2
$\begingroup$

I recently was going over solid state bonding and conductivity. I was wondering why metallic elements (such as sodium, iron, etc.) have a small band gap / no band gap (as conductors that have the fermi level in the overlap between the valence and conduction band) while elements such as carbon have such large band gaps. What distinguishes carbon and sodium, for example, such that carbon is an insulator while sodium/iron is a conductor of electricity? If you could explain in terms high school to undergraduate level chemistry, that would be great.

$\endgroup$
1
$\begingroup$

The energy of the orbitals may be the first point to explain it at this level. You can use the example of a simple 1-D LCAO to form the bands(check page 723 of Atkins physical chemistry 8th edition). For instance, the energy difference between the bands formed by s orbitals and p orbitals will be small or large depending on the atom.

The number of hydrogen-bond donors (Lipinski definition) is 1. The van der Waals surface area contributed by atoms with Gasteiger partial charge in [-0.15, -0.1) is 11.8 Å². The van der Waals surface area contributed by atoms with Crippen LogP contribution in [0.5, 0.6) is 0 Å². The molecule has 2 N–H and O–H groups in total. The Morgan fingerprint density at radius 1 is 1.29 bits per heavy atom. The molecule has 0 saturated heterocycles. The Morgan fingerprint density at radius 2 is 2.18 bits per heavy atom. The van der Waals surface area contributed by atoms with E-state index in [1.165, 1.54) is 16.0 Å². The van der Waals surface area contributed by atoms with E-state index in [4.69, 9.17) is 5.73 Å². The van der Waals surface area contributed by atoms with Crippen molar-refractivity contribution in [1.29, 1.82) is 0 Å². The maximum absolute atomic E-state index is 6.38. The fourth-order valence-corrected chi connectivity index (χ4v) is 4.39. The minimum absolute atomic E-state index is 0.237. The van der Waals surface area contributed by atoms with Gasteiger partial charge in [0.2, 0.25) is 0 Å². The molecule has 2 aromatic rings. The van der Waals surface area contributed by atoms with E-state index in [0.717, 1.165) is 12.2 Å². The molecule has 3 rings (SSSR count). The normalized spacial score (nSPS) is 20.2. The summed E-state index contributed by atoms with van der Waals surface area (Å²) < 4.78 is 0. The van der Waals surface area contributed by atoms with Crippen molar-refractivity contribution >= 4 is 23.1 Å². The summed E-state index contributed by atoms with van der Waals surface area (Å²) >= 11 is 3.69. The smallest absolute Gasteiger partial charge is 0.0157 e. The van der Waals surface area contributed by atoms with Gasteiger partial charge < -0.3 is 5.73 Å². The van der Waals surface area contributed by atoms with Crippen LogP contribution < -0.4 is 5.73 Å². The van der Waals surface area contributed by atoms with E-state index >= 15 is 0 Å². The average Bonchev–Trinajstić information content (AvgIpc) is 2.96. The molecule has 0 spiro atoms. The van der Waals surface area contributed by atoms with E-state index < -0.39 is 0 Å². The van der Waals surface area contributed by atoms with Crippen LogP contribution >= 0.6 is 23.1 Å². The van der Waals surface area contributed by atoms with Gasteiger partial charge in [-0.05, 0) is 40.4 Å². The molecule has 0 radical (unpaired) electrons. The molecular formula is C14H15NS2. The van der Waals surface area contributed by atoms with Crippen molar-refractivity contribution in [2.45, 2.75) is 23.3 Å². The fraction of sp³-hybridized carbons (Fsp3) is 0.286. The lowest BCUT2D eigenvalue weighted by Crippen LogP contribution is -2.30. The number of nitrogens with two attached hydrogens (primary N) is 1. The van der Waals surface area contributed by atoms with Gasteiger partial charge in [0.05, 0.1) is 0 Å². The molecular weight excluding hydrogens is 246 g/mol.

$\endgroup$

Your Answer

By clicking “Post Your Answer”, you agree to our terms of service, privacy policy and cookie policy

Not the answer you're looking for? Browse other questions tagged or ask your own question.